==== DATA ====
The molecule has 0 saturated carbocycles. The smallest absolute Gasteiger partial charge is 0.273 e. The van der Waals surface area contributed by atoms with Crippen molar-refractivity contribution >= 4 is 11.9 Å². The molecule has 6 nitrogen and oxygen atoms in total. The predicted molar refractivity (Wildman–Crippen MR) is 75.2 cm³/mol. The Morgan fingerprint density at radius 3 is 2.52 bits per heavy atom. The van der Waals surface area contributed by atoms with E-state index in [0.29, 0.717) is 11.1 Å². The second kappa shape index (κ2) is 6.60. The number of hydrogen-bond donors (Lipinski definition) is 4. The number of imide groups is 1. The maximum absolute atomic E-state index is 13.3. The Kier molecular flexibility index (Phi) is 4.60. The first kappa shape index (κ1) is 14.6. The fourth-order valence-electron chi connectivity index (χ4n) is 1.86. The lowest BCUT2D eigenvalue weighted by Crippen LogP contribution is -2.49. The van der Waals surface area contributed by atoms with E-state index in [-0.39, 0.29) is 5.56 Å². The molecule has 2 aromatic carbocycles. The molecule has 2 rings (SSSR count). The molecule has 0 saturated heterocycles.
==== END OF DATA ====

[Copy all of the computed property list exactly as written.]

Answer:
The molecule has 0 saturated carbocycles. The smallest absolute Gasteiger partial charge is 0.273 e. The van der Waals surface area contributed by atoms with Crippen molar-refractivity contribution >= 4 is 11.9 Å². The molecule has 6 nitrogen and oxygen atoms in total. The predicted molar refractivity (Wildman–Crippen MR) is 75.2 cm³/mol. The Morgan fingerprint density at radius 3 is 2.52 bits per heavy atom. The van der Waals surface area contributed by atoms with E-state index in [0.29, 0.717) is 11.1 Å². The second kappa shape index (κ2) is 6.60. The number of hydrogen-bond donors (Lipinski definition) is 4. The number of imide groups is 1. The maximum absolute atomic E-state index is 13.3. The Kier molecular flexibility index (Phi) is 4.60. The first kappa shape index (κ1) is 14.6. The fourth-order valence-electron chi connectivity index (χ4n) is 1.86. The lowest BCUT2D eigenvalue weighted by Crippen LogP contribution is -2.49. The van der Waals surface area contributed by atoms with E-state index in [-0.39, 0.29) is 5.56 Å². The molecule has 2 aromatic carbocycles. The molecule has 2 rings (SSSR count). The molecule has 0 saturated heterocycles.